Fraudulent Duo Pushes

Have you ever received a DUO Push and aren’t sure why?

DUO two-factor authentication is in place to help you protect your HBS account. Even if a bad actor obtains your password, they cannot use it to access your account without your permission. Therefore, you should be mindful when your phone asks you to allow a DUO push.

In most cases, you know (or can guess) what triggered the DUO push request. It may follow when you sign into Outlook on the web, or it may be when you sign into the HBS VPN.

If you receive a DUO push request and aren’t sure why, you should consider:

  • Did you leave a VPN session open?
    After 12 hours, your HBS VPN connection will attempt to refresh its authentication. If you think this might be the case, and are no longer leveraging the VPN connection, you can safely ignore the request.

  • Is someone trying to access your account?
    If you cannot determine what caused the request, you should assume that someone has obtained your password. This could have been through a phishing attack or because you used that same password at another site that had a security breach.

What should you do?

  1. Click the Reject button on the DUO app.

  2. Change your password.

  3. Notify HBS IT at

  4. If Harvard Key was used notify HUIT at

MFA Bombing

If you are being bombarded with push notifications, it may be a case of “MFA bombing”.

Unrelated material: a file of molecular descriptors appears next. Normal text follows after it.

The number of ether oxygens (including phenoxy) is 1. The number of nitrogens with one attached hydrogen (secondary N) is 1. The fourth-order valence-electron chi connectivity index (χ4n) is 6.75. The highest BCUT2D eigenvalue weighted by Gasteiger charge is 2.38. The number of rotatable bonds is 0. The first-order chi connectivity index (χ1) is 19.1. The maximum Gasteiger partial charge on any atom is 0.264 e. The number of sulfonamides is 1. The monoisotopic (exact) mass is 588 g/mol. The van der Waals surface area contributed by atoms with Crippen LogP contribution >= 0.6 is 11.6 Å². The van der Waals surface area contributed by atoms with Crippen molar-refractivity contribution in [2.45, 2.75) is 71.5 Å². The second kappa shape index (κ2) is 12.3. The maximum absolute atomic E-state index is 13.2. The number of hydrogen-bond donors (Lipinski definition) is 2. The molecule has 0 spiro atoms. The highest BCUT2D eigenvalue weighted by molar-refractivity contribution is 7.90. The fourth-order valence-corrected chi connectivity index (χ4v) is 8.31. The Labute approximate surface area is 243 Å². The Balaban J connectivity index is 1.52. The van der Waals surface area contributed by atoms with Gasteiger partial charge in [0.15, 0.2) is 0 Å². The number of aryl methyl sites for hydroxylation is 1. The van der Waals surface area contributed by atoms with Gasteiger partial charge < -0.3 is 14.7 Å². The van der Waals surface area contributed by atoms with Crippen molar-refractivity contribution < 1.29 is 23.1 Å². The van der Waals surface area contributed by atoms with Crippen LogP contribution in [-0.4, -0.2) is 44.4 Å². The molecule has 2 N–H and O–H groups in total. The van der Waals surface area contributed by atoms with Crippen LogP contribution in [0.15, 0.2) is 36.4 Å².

Bad actors are starting to leverage a tactic called “MFA (Multi-factor Authentication) Bombing.” They will spam you with two-factor authentication requests in hopes that you will eventually get frustrated and just hit “accept.” They hope you will think that the tool is broken, especially if they perform this attack in the evening when Technology Support Services is not available.

Follow the same process that you would for any other fraudulent push.

Don’t be embarrassed!

Anyone can fall prey to a phishing attack, and many people have reused passwords in the past. Don’t let yourself feel as if you have done something foolish. We are all human, and bad actors leverage our willingness to trust against us.

Learn from the mistake and ensure that you’ve notified HBS IT of the issue. The HBS Information Security team is also available to help you if you have questions about protecting yourself and HBS.